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Richard Sibbes’ sermon “Balaam’s Wish” published in 1639 considers the statement of Balaam recorded in Numbers 23:10, Let me die the death of the righteous, and let my last end be like his!

To consider this verse, Sibbes begins by making observations. Before we look at what he writes, just look at the text itself: It concerns life (by implication) and death. He speaks of the righteous dying (which is a common experience); and the death of the righteous has unique element – which Balaam desires. When we come to a text, the first thing we must do is simply observe: what is this like? What is unlike this? What the parts? What causes this, and what does it cause? Any number of such questions should applied to the text.

Sibbes offers four observations:

First, That the righteous men die, and have an end as well as others.
Secondly, That the state of the soul continues after death. It was in vain for him to desire ‘to die the death of the righteous,’ but in regard of the subsistence of the soul.
Thirdly, That the estate of righteous men in their end is a blessed estate, because here it was the desire of Balaam, ‘Oh that I might die the death of the righteous!’
Fourthly, There is an excellent estate of God’s people, and they desire that portion: ‘Oh let me die the death of the righteous.’ These are the four things I shall unfold, which discover the intendment of Balaam in these words.

Concerning the first observation, he begins by answering a possible objection: if Christ came ot free us from death, then why do we still die?

For Christ, in his first coming, came not to redeem our bodies from death, but our souls from damnation. His second coming shall be to redeem our bodies from corruption into a ‘glorious liberty.’ Therefore wise men die as well as fools.

Next he draws our the observation (from Ecclesiastes 2, that all men will die, wise and fool) and makes it concrete. Good preaching always makes concrete observations; it draws ideas down in the world in which we live:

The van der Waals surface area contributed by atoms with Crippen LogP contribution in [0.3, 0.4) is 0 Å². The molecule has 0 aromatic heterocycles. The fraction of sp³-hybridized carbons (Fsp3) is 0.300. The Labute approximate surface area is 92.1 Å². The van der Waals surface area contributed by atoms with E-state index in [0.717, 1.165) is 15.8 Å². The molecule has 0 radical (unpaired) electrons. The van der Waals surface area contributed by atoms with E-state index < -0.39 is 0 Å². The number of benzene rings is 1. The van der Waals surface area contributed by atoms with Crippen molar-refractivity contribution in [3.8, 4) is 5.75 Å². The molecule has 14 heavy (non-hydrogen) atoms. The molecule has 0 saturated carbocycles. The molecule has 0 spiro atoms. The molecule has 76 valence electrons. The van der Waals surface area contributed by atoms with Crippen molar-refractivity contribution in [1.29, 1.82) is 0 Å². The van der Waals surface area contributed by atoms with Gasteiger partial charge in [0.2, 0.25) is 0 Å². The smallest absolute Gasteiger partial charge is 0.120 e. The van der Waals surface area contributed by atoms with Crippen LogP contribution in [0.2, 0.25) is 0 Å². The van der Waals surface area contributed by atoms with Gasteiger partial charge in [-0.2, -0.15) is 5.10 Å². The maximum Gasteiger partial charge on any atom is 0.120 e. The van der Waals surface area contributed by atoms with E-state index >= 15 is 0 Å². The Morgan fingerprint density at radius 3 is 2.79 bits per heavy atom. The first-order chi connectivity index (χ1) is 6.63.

Those whose eyes and hands have been lift up to God in prayer, and whose feet have carried them to the holy place, as well as those whose eyes are full of adultery, and whose hands are full of blood, they die all alike, in manner alike. Ofttimes it is the same in the eye of the world.

So far Sibbes makes the point of Ecclesiastes describing life under the sun. But he then points to what will come after (for death is not an end in itself; but rather a summons to judgment):

Death comes upon good and bad, but to the good for their greater glory; for the shell must be broken before they come to the pearl. Death it fits them for the blessed life after the body lying a while in the grave, the soul being in the hands of God. And death now it makes an end of sin, that brought in death; and it makes us conformable to the Son of God, our Elder Brother, that died for us.

Death is an end of the body’s life in this age, but it is also the end of sin. Sibbes then stops and urges meditation:

The point is pregnant, and full of gracious and serious meditations.

This is point too little considered: you are, I am, going to die. Consider this carefully – it will change how we consider this life. To this end, Sibbes offers two “uses”, that is applications of the text – and in particular, applications of this meditation:

The first use is that we make use of this life: this is the question of why do you live? There are two answers, what you will say and what you actually believe. What you actually believe is shown by what you do. Sibbes gives the answer which should be given:

Use 1. It should enforce this excellent duty, that considering we have no long continuance here, therefore, while we are here, to do that wherefore we come into the world. As a factor, that is sent into a place to provide such goods beforehand, let us consider that here we are sent to get into a state of salvation, to get out of the state of nature into the state of grace, to furnish our souls with grace, to fit us for our dissolution to come. Let us not forget the main end of our living here. Considering we cannot be here long, let us do the work that God hath put into our hands quickly and faithfully, with all our might.

Having shown us how we should live, Sibbes then cautions against abuse of this life. This gets to the second question above – how do we show what we believe about life, based upon the way we live. What should the knowledge of death do to us:

Use 2. And let it enforce moderation to all earthly things. ‘The time is short, therefore let those that use the world be as if they used it not,’ &c., 1 Cor. 7:29. Those friends that have been joined together will part. Therefore let us use our bodies and souls so, that we may present them both comfortably to God. Let us beg of God to make a right use of this fading condition. But I hasten.

Think of different Sibbes answers the question than is common in culture, which would exult following after whatever we desire. He councils, do you duty and do not be much taken with the pleasure of earthly things, since you are going to leave.